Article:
Here we go! The cold weather is back, and it’s time to face the winter. If you have a toddler, the worsening weather has taken on a whole new meaning for you. How do we keep these children thriving inside?
The clouds and snow may be daunting, but they can also open a whole new world of imaginative play inside with your toddler. It may stretch our creativity as parents, but once we get the kids going, it’s so much fun to see where their little minds can take them!
Join Twin Cities Kids Club for more discounts, as well as tips and advice for parenting in the Twin Cities. Check out these indoor toddler activities!
1. Sing and Dance
Start With Wardrobe
This idea can start with a trip to the dress-up box or closet. Find the flowiest clothes, and get ready to move! Collect a few handkerchiefs or small scarves for your little one to hold in their hands as they dance. Throw them up in the air and catch them as you spin!
Create a Fun Space Simply
Transform a room with some simple furniture removal, and your child will be very excited about their “new” space to play and dance. Pull a coffee table into another room, or push back the easy chair. Roll up a rug to slide around on the wood floor, or add blankets to the carpet to hop around to the beat.
Find a Kid’s Songs station on your favorite music streaming website, or pull out some CDs, and get dancing! Encourage creative ideas about motions or space use, and have a great time with your toddler.
2. The World of Painter’s Tape
Do you know that blue tape that is nice and sticky, but safe enough to stick on your painted walls? It’s a perfect toy for your toddlers and young children!
Simple Tape Strips
If your child is still quite young, rip off long pieces of tape and stick them places for them to find. Try moving the kitchen chairs away from the table, throw some toys under there to keep them busy, then tape a strip at intervals hanging down from the tabletop. They might yank them all off at once, but they will keep busy seeing what else they can do with the tape once it’s down!
Pull strips of tape across a doorway at several different angles, like a spider’s web. You can make the web tight or leave a hole in the middle as a target. Then find some scrap paper and help your child roll it up into loose balls. Make the spider’s web 2-sided, and retrieve each other’s paper balls as you play.
Build New Roads
Stretch interest in toy cars or trains by helping your kids design a tape road system on the floor. A tape road can stand up to some serious play on a hard floor, but it works on carpet, too! Don’t forget parking lots, and driveways that lead to block, Lego, or doll houses.
3. Chore Games
Having toddler help with chores may not be the fastest way to get them done, we admit. But if at the end of fifteen minutes you have a happy child and a short chore accomplished – win, win!
When you’re ready to clean up the kitchen, fill up one side of the sink for your child when you fill one up for you. Spread an absorbent towel on the counter next to their side, and channel several safe dishes to their dishwashing station. You may want to do this before they change out of their pajamas – they are guaranteed to be wet, but happy!
Tackle a basket of laundry in no time, even if your toddler is by your side.
- Give them a pile of socks to conquer. Hold one up and say, “Where’s its buddy?” Get them started, then take on the other clothes while they finish the pile.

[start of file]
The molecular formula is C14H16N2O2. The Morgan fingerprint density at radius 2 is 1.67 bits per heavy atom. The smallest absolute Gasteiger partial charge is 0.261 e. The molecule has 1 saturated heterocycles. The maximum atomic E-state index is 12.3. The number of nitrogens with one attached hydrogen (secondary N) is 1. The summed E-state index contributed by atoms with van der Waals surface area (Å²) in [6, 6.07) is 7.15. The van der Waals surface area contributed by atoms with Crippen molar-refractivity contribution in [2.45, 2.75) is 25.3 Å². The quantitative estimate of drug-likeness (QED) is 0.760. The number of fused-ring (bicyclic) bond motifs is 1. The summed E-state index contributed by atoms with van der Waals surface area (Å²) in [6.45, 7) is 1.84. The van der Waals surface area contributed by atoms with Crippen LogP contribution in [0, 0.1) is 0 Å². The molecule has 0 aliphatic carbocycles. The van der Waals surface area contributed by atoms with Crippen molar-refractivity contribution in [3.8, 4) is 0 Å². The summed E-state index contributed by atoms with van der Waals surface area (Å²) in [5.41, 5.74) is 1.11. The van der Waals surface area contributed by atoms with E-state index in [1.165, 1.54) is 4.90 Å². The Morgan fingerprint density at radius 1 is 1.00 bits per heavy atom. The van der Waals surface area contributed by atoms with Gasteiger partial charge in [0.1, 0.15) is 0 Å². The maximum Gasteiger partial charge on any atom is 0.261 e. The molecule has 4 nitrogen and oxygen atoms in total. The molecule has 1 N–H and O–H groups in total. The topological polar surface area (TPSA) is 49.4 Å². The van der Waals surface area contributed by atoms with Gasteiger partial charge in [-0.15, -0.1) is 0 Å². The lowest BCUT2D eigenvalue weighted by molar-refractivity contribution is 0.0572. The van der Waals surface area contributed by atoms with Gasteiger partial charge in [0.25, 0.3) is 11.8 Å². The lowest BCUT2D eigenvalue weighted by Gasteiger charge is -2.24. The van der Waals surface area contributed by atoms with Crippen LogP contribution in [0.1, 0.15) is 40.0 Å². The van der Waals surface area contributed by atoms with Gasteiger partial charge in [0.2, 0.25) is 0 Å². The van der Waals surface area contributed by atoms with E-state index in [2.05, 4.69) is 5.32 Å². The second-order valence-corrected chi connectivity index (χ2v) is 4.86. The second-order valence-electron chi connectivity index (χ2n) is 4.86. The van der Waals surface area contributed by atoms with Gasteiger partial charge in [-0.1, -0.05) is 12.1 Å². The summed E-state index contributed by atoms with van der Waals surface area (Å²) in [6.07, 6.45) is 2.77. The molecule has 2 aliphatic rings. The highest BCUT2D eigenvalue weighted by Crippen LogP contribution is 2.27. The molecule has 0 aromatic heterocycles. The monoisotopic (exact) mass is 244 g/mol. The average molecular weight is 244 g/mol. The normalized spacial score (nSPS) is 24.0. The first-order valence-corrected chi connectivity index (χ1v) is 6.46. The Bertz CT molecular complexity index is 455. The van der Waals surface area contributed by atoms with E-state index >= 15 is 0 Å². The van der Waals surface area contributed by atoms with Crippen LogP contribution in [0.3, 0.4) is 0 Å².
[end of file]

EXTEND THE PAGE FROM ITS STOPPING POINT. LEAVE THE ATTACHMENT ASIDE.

- Work your way through the basket while you keep your child busy “fishing for clothes.” Ask them to find all the shirts, or all the blue clothes, etc. Fold them as they hand them over.
- Play “whose is it?” with each item. Help your toddler place it in the right section of folded clothes for each person.
- Sweep to the beat – turn on some music when it’s time to sweep up, and don’t be afraid to pause from your chore to sing along into your “mic stand.” Hand your child the dustpan, and point to a section of the floor she can clean up while she waits for you to have a pile for her.
- Pull out the vacuum – oh no! It’s a shark! Quick, get all the “swimmers” (toys and things on the carpet) out of the way!
4. Build a Box House
The next time you acquire a large box, break it down and store it flat behind your couch or in your garage. You’ll be so happy you have it when you’ve been stuck inside for a few days!
- Help your child reconstruct the box and cut out a door and windows.
- Hand them some crayons or washable markers and tell them it’s time to decorate!
- Encourage them to “move-in” by bringing a pillow and blanket for a bed, a stool for a table, and whatever else they think will fit.
5. Create the Conditions for Independent Play
It’s wonderful to play inside with your toddler, but don’t be afraid to let them play on their own. Create a space for them near where you spend much of your time – most toddlers will only spend a few minutes playing before they wonder where their grown-up is!
- Consider NOT storing toys out in the open. If a child sees a toy all the time, they start to ignore it.
- Move toys up and out, and plan only to have a few available at a time. If a toy has been out of sight for a few weeks, it has that “new toy” appeal when your child sees it come back.
- Pull down a toy and place it where your child will find it. Avoid trying to give it to them or call their attention to it. They are more likely to be interested if it’s their discovery!
If you want some help figuring out ways to organize your kids toys (and keep them that way) check out these tips.
Winter is Opportunity
Necessity is the mother of invention – and no one understands necessity like a parent keeping a toddler happy on a winter’s day! Each day you are stuck inside is a chance to challenge your creativity. You will be so proud of yourself and your toddler, and discover new things about yourselves that you may never have learned outside.